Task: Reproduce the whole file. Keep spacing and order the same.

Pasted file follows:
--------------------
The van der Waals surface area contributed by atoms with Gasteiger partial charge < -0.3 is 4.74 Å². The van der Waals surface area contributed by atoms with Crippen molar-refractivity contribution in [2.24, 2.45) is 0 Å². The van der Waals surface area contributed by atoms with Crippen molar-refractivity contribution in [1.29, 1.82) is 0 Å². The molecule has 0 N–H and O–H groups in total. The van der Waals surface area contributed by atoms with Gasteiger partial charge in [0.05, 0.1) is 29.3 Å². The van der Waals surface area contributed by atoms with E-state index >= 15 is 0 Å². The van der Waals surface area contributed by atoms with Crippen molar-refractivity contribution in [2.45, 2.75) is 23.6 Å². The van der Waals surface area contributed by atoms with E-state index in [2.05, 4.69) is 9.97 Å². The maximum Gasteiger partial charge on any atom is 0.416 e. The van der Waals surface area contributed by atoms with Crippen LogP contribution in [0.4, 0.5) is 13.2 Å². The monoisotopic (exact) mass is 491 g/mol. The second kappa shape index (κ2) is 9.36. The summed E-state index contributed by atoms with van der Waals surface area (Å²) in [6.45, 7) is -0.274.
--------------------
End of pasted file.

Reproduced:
The van der Waals surface area contributed by atoms with Gasteiger partial charge < -0.3 is 4.74 Å². The van der Waals surface area contributed by atoms with Crippen molar-refractivity contribution in [2.24, 2.45) is 0 Å². The van der Waals surface area contributed by atoms with Crippen molar-refractivity contribution in [1.29, 1.82) is 0 Å². The molecule has 0 N–H and O–H groups in total. The van der Waals surface area contributed by atoms with Gasteiger partial charge in [0.05, 0.1) is 29.3 Å². The van der Waals surface area contributed by atoms with E-state index >= 15 is 0 Å². The van der Waals surface area contributed by atoms with Crippen molar-refractivity contribution in [2.45, 2.75) is 23.6 Å². The van der Waals surface area contributed by atoms with E-state index in [2.05, 4.69) is 9.97 Å². The maximum Gasteiger partial charge on any atom is 0.416 e. The van der Waals surface area contributed by atoms with Crippen LogP contribution in [0.4, 0.5) is 13.2 Å². The monoisotopic (exact) mass is 491 g/mol. The second kappa shape index (κ2) is 9.36. The summed E-state index contributed by atoms with van der Waals surface area (Å²) in [6.45, 7) is -0.274.